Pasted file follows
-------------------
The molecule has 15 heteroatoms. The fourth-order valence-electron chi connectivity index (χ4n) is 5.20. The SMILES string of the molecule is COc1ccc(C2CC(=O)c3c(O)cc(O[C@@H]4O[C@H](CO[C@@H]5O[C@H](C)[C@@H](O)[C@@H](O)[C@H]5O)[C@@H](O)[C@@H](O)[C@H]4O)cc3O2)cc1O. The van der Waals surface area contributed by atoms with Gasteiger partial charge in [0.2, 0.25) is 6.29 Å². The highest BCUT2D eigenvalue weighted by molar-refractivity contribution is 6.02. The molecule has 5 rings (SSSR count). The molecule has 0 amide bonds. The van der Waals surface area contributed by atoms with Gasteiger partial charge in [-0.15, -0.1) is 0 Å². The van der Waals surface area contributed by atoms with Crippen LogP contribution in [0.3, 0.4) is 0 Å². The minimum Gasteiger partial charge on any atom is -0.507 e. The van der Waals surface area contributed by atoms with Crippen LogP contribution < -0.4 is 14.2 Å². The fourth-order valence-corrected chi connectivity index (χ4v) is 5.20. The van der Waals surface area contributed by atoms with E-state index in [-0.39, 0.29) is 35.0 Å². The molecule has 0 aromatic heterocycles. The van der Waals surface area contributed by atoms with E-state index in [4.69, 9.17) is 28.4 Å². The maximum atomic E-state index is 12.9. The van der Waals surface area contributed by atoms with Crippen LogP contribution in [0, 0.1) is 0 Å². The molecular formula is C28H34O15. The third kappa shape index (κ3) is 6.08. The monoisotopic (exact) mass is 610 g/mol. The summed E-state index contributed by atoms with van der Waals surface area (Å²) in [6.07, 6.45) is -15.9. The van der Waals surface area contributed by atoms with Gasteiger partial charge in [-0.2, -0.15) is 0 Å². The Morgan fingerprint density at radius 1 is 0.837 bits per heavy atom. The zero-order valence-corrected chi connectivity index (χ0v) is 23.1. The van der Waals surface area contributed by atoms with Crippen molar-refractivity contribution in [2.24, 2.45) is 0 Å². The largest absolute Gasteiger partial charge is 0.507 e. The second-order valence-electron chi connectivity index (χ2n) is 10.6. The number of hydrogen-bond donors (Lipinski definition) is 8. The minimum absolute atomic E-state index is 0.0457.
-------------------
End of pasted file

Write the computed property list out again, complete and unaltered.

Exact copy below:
The molecule has 15 heteroatoms. The fourth-order valence-electron chi connectivity index (χ4n) is 5.20. The SMILES string of the molecule is COc1ccc(C2CC(=O)c3c(O)cc(O[C@@H]4O[C@H](CO[C@@H]5O[C@H](C)[C@@H](O)[C@@H](O)[C@H]5O)[C@@H](O)[C@@H](O)[C@H]4O)cc3O2)cc1O. The van der Waals surface area contributed by atoms with Gasteiger partial charge in [0.2, 0.25) is 6.29 Å². The highest BCUT2D eigenvalue weighted by molar-refractivity contribution is 6.02. The molecule has 5 rings (SSSR count). The molecule has 0 amide bonds. The van der Waals surface area contributed by atoms with Gasteiger partial charge in [-0.15, -0.1) is 0 Å². The van der Waals surface area contributed by atoms with Crippen LogP contribution in [0.3, 0.4) is 0 Å². The minimum Gasteiger partial charge on any atom is -0.507 e. The van der Waals surface area contributed by atoms with Crippen LogP contribution < -0.4 is 14.2 Å². The fourth-order valence-corrected chi connectivity index (χ4v) is 5.20. The van der Waals surface area contributed by atoms with E-state index in [-0.39, 0.29) is 35.0 Å². The molecule has 0 aromatic heterocycles. The van der Waals surface area contributed by atoms with E-state index in [4.69, 9.17) is 28.4 Å². The maximum atomic E-state index is 12.9. The van der Waals surface area contributed by atoms with Crippen LogP contribution in [0, 0.1) is 0 Å². The molecular formula is C28H34O15. The third kappa shape index (κ3) is 6.08. The monoisotopic (exact) mass is 610 g/mol. The summed E-state index contributed by atoms with van der Waals surface area (Å²) in [6.07, 6.45) is -15.9. The van der Waals surface area contributed by atoms with Gasteiger partial charge in [-0.2, -0.15) is 0 Å². The Morgan fingerprint density at radius 1 is 0.837 bits per heavy atom. The zero-order valence-corrected chi connectivity index (χ0v) is 23.1. The van der Waals surface area contributed by atoms with Crippen molar-refractivity contribution in [2.24, 2.45) is 0 Å². The largest absolute Gasteiger partial charge is 0.507 e. The second-order valence-electron chi connectivity index (χ2n) is 10.6. The number of hydrogen-bond donors (Lipinski definition) is 8. The minimum absolute atomic E-state index is 0.0457.